Apple will close some retail stores for at least an hour on Wednesday in honor of co-founder and CEO Steve Jobs. The closing will come at the same time as a celebration of Jobs' life that will be taking place at the company's Cupertino, Calif., headquarters.
Jobs died at age 56 on Oct. 5, following a fight with pancreatic cancer. According to a report in The Wall Street Journal, store employees have been notified of the closing because of a private event, but they were not specifically informed that it related to the passing of Jobs. The Journal cited sources "familiar with the matter."
The celebration of Jobs' life on Wednesday had been announced to Apple employees via an e-mail from CEO Tim Cook, according to The Journal. The e-mail said Apple intended "to take time to remember the incredible things Steve achieved in his life and the many ways he made our world a better place." According to the newspaper, the occasion at Apple headquarters will be three hours long.
On Oct. 7, a private funeral was held for the Apple visionary, and there was a large, private memorial service on Sunday at Stanford University.
The Sunday service included ex-President Bill Clinton, ex-Vice President Al Gore, Microsoft co-founder Bill Gates, Google co-founder Larry Page, singer Bono, News Corp. CEO Rupert Murdoch, actor Tim Allen, Oracle CEO Larry Ellison, Dell founder Michael Dell, Adobe co-founders John Warnock and Chuck Geschke, and others.
Jobs will continue to be remembered in countless large and small ways, not the least of which will be a new authorized biography and, reportedly, a major feature film.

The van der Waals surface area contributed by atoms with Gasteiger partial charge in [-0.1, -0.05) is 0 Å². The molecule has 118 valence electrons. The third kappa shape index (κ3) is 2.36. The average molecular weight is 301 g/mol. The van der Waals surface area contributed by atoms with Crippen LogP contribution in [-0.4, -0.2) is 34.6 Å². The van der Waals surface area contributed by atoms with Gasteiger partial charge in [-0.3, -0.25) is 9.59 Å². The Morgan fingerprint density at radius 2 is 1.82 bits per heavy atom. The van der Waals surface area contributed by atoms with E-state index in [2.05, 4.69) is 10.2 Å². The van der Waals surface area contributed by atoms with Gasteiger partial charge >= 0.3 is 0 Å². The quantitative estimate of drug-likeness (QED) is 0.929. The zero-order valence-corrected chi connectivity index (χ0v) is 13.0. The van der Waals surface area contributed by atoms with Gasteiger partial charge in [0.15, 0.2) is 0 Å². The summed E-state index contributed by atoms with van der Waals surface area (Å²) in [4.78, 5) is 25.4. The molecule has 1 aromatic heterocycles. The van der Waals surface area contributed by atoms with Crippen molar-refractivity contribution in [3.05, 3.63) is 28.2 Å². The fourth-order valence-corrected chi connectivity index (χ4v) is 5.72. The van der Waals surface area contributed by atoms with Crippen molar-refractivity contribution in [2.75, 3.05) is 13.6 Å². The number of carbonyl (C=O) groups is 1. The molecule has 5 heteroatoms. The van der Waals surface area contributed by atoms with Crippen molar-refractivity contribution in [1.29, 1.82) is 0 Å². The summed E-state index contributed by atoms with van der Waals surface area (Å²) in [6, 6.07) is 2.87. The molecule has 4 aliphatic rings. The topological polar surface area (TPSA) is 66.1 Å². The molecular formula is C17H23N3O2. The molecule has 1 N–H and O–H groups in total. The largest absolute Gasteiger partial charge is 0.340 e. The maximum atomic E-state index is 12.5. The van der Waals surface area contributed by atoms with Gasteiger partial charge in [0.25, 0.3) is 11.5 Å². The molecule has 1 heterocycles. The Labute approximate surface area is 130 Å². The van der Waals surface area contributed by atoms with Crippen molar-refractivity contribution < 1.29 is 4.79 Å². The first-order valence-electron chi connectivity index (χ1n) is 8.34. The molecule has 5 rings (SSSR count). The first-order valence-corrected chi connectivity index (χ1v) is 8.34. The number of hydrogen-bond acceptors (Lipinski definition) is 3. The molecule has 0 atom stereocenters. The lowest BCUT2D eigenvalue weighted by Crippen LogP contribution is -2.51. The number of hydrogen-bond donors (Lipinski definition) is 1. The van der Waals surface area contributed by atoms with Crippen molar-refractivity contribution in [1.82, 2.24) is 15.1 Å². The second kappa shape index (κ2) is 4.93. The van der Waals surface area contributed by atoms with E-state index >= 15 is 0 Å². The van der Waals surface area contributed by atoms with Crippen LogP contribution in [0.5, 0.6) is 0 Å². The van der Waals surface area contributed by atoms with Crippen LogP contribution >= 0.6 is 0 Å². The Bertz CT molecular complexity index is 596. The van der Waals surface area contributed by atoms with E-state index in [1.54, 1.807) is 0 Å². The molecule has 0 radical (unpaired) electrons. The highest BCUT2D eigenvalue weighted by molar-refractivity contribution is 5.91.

Sony Pictures is negotiating for a seven-figure purchase of the movie rights to the coming authorized biography, "Steve Jobs." The new book, whose release was moved up from November to this month following the Apple co-founder's passing, is written by Walter Isaacson, former chairman of CNN and ex-managing editor for Time magazine. Isaacson's previous biographies include Benjamin Franklin and Albert Einstein.
Immediately following Jobs' death, the as-yet-unpublished book shot from 437th to first on Amazon's bestseller list, based on pre-orders.
According to the publisher, Simon & Schuster, the book presents "a riveting story of the roller-coaster life and searingly intense personality of a creative entrepreneur whose passion for perfection and ferocious drive revolutionized six industries: personal computers, animated movies, music, phones, tablet computing, and digital publishing."
The book is based on more than 40 interviews with Jobs and over 100 conversations with family members, friends and colleagues. It's the first book on the legendary CEO that had his cooperation. The movie reportedly would be produced by Mark Gordon, whose other films include Saving Private Ryan, The Day After Tomorrow, Source Code, and 2012.
Simon & Schuster said Jobs had neither control over what Isaacson wrote nor even the right to read it prior to publication.